EPG or Bust
This high-tech tool can give
Arab broadcasters the competitive edge they need, reports TBS Internet Technologies
Contributor Hamid Ouddane
With the enormous and ever-increasing number of TV programs being offered
nowadaysit could soon reach 500 digital channels worldwideviewers
are in need of help in navigating this myriad of options, a solution that will
provide them with more information on the programs and give them a simple, easy-to-follow
guide. Perhaps nowhere is this need greater, given the high density of satellite
channels in general and highly competitive pay-TV platforms in particular, than
in the Arab world.
The high volume of offerings
means that consulting the newspapers or a printed TV guide, or just waiting for
that pretty presenter to introduce us to a used-to-be blockbuster movie, no longer
works. The digital revolution in the broadcasting arena is the alternative, and
the tool is the electronic program guide (EPG).
EPGs are broadly known
as being any program guide on a digital TV set, set-top box, or satellite receiver.
They are a service provided by the broadcaster to the viewer at home, giving details
about TV programs that are on air at that time or that will be broadcast in the
near future. But in today's digital revolution, EPGs are becoming more of a portal
to broadcaster services, a gateway to a set of interactive applications, and even
an access point to the Internet. And that makes a good EPG more and more of a
necessity for a broadcaster's success in today's highly competitive broadcasting
The importance of the
EPG resides in the ineffectiveness of conventional services in presenting what
could be 500 channels worth of program information. It is almost impossible with
teletext or newspapers to scan through that number of channels to see if there
is anything good on, or if a particular program will be on today, or what's on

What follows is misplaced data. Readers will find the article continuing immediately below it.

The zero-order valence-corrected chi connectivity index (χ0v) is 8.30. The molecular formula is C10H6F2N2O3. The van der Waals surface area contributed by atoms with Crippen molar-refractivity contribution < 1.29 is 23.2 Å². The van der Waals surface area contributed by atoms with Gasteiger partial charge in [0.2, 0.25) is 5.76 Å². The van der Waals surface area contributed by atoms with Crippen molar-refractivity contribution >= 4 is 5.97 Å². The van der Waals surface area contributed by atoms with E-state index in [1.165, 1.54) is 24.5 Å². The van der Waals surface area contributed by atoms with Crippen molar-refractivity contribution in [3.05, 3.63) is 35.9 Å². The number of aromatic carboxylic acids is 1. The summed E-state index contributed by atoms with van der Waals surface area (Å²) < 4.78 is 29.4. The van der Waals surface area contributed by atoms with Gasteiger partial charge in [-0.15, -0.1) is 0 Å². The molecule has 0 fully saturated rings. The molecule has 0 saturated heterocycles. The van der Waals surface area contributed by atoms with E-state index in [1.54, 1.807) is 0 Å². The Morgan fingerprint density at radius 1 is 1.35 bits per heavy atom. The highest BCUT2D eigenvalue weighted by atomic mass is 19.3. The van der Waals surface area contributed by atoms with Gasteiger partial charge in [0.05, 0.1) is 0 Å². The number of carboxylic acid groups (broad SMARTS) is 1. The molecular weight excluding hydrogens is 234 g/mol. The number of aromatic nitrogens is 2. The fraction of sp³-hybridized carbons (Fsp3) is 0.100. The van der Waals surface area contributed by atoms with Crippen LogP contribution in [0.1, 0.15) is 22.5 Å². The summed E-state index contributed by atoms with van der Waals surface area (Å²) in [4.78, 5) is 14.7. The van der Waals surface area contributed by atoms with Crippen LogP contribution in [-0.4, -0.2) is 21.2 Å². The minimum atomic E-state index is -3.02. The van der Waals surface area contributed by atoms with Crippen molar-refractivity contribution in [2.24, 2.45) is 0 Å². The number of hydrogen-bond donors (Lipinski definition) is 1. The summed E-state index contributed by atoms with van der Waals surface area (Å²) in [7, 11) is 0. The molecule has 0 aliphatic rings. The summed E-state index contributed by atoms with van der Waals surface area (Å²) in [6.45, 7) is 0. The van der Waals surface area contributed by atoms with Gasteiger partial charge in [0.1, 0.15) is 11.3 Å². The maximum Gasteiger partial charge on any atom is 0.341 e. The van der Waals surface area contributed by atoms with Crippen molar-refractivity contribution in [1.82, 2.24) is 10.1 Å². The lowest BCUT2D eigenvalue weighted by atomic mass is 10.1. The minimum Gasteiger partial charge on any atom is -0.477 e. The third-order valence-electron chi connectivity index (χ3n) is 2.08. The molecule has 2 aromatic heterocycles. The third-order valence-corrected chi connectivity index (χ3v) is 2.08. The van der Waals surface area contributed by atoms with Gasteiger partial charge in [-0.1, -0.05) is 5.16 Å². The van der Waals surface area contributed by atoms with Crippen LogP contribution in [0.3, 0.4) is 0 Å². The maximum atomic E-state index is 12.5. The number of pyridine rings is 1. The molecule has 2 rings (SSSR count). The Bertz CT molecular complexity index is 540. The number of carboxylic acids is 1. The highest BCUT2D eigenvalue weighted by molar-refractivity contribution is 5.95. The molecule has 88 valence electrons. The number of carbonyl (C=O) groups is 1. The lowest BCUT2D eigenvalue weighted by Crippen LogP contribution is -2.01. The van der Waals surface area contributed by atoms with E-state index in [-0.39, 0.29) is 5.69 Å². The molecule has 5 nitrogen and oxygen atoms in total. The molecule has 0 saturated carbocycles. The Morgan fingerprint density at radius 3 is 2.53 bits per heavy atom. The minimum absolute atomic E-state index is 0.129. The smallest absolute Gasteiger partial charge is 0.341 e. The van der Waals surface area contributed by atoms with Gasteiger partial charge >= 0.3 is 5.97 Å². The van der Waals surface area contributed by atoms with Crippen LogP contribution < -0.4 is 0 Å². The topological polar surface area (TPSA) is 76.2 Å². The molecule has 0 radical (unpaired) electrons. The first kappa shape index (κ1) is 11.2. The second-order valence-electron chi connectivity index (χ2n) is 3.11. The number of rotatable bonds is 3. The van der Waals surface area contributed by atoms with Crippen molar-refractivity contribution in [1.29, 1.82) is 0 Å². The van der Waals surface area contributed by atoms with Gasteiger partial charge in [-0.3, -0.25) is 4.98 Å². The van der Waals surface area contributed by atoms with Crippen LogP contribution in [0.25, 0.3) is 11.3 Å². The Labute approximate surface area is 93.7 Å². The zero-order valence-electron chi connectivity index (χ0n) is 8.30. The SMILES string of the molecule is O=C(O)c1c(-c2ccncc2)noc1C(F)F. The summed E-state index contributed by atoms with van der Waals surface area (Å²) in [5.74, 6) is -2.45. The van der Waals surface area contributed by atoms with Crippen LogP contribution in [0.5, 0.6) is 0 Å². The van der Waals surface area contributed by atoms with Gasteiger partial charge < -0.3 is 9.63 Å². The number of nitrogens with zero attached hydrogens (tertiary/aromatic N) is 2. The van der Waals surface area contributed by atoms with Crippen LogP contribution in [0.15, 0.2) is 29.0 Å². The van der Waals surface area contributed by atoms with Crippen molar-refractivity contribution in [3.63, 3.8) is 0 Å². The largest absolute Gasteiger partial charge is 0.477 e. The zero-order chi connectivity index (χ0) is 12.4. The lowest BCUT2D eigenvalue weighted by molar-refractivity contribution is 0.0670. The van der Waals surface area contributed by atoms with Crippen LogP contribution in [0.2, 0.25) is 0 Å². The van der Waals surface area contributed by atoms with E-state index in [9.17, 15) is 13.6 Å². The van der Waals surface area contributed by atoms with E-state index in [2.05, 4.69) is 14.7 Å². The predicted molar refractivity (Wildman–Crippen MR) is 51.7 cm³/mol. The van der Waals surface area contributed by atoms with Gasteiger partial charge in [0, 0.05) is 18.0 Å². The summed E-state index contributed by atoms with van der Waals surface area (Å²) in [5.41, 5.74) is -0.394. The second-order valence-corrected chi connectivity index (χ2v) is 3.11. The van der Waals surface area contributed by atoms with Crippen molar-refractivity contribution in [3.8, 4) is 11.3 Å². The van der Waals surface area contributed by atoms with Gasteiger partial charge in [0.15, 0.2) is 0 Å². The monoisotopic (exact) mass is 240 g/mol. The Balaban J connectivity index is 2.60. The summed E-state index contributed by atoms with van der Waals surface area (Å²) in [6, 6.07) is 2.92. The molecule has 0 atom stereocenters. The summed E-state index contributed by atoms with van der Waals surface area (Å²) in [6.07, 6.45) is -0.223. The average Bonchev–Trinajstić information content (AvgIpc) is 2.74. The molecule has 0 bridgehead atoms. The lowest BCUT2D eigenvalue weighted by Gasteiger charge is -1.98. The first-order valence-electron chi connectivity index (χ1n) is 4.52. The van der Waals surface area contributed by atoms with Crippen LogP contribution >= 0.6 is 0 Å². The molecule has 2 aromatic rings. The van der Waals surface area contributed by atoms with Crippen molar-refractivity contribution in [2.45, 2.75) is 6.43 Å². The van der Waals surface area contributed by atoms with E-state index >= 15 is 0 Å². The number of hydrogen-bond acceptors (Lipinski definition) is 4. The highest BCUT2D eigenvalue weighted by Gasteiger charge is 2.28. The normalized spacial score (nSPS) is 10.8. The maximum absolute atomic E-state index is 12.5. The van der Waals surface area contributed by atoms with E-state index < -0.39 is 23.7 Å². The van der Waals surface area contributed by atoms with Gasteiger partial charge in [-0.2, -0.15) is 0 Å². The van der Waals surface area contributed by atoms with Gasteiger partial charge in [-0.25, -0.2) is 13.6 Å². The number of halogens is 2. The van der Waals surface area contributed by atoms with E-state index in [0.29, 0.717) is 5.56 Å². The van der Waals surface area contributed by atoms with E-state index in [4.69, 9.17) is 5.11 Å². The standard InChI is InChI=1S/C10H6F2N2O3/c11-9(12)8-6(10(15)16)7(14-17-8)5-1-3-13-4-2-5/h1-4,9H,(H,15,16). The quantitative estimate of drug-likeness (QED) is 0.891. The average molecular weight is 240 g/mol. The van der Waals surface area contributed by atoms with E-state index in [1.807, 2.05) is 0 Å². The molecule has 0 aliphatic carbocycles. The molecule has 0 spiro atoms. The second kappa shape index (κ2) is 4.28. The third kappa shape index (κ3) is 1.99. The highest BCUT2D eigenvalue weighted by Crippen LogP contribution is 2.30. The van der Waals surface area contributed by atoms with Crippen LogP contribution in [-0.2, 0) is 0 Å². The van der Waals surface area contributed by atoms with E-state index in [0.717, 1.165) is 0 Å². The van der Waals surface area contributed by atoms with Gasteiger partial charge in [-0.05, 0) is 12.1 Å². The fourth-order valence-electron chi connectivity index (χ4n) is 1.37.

right now. But EPG makes it possible to provide the viewer with a fully detailed
description of the program: title, synopsis, casting, director, production year,
etc.--and presented in multiple languages.
This information is constantly
updated since it is present on air with the video and audio streams. It can be
accessed and downloaded any time the viewer requests it, and presented in an attractive
way through colorful screens, with high resolution to show pictures of good quality,
and an enhanced user experience thanks to flexible navigation. All these features
make the EPG an appealing place for advertisers to put their ads, just in the
same way they do on Internet pages, which means improved profits for broadcasters.
In the Middle East, where
pay-TV platforms emerged in the early nineties, broadcasters are keenly aware
of the importance of EPG in attracting new audiences--and, moreover, in keeping
their subscriber base.
ART (Arab Radio and Television)
provides subscribers to its 1st Net bouquet with an EPG service with program information
available in two languages, Arabic and English. The viewer can access the program
information in the language he sets in the decoder. However, this EPG service
provides information only about the current and the upcoming program.
Orbit's DTH platform also
provides an EPG service but in a form of a schedule, which sometimes is called
ESG (electronic schedule guide). What's interesting about Orbit's EPG is that
program information is available for all the channels of the bouquet, even those
that are not Orbit-supplied, such as CNN.
The other digital satellite
pay-TV platform is Gulf DTH, with the Showtime bouquet. Showtime offers an EPG
service similar to ART's, but only in English. What makes Showtime different than
the others is its joint platform with ShowNet Internet Solution Ltd. for providing
high-speed access to the World Wide Web. Even though the user still needs to have
a computer to view Web pages (the ideal scenario would be to be able to access
the Web through the decoder and view pages on the TV), this could be an attractive
feature that Showtime can implement in their EPG and make it a real gateway to
their interactive applications and to the Internet.
The use of EPG services
is not limited to satellite DTH players. Others such as E-Vision, a digital cable
TV operator in the United Arab Emirates, could become key players in pushing EPG
developments in the region, even if it is targeted only to residents of the UAE.
EPGs are important keys
to the future of digital television. They enable the viewer to cruise the complexities
of the new multi-channel and multi-services world. Digital TV competitors in the
Middle East will have to sharpen their EPGs in order to be ready to integrate
new features of the digital revolution such as pay-per-view, interactive channels,
and Internet browsing. Program information should be increasingly rich and accurate,
which might lead to companies specialized in providing that information to the
In short, a broadcaster's
success could be driven by the EPG it provides. TBS
Ouddane is EPG team leader at the Information Systems Department, Orbit